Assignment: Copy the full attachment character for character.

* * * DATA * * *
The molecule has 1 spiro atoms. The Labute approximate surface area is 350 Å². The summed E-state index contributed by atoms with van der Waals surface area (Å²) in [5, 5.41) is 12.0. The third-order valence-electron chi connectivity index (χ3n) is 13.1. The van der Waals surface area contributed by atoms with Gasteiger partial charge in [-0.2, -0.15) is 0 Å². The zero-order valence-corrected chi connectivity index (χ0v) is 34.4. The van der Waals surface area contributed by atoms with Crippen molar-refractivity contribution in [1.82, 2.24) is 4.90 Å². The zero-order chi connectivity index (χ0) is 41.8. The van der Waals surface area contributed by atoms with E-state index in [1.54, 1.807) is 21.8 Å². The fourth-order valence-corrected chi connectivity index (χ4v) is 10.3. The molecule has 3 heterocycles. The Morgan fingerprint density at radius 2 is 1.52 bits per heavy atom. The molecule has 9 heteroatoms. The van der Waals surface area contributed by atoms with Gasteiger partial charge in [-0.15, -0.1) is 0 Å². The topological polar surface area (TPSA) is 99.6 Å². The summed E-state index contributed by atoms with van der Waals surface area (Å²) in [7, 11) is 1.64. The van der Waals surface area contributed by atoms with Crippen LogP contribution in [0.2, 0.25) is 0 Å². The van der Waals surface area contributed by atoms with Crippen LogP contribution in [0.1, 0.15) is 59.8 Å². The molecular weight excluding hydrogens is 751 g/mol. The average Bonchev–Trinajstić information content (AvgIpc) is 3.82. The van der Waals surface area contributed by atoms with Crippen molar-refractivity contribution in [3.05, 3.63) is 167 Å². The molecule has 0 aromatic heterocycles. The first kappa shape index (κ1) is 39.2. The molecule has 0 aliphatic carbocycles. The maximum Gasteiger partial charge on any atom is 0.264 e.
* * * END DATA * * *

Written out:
The molecule has 1 spiro atoms. The Labute approximate surface area is 350 Å². The summed E-state index contributed by atoms with van der Waals surface area (Å²) in [5, 5.41) is 12.0. The third-order valence-electron chi connectivity index (χ3n) is 13.1. The van der Waals surface area contributed by atoms with Gasteiger partial charge in [-0.2, -0.15) is 0 Å². The zero-order valence-corrected chi connectivity index (χ0v) is 34.4. The van der Waals surface area contributed by atoms with Crippen molar-refractivity contribution in [1.82, 2.24) is 4.90 Å². The zero-order chi connectivity index (χ0) is 41.8. The van der Waals surface area contributed by atoms with E-state index in [1.54, 1.807) is 21.8 Å². The fourth-order valence-corrected chi connectivity index (χ4v) is 10.3. The molecule has 3 heterocycles. The Morgan fingerprint density at radius 2 is 1.52 bits per heavy atom. The molecule has 9 heteroatoms. The van der Waals surface area contributed by atoms with Gasteiger partial charge in [-0.15, -0.1) is 0 Å². The topological polar surface area (TPSA) is 99.6 Å². The summed E-state index contributed by atoms with van der Waals surface area (Å²) in [7, 11) is 1.64. The van der Waals surface area contributed by atoms with Crippen LogP contribution in [0.2, 0.25) is 0 Å². The van der Waals surface area contributed by atoms with Crippen LogP contribution in [0.1, 0.15) is 59.8 Å². The molecular weight excluding hydrogens is 751 g/mol. The average Bonchev–Trinajstić information content (AvgIpc) is 3.82. The van der Waals surface area contributed by atoms with Crippen molar-refractivity contribution in [3.05, 3.63) is 167 Å². The molecule has 0 aromatic heterocycles. The first kappa shape index (κ1) is 39.2. The molecule has 0 aliphatic carbocycles. The maximum Gasteiger partial charge on any atom is 0.264 e.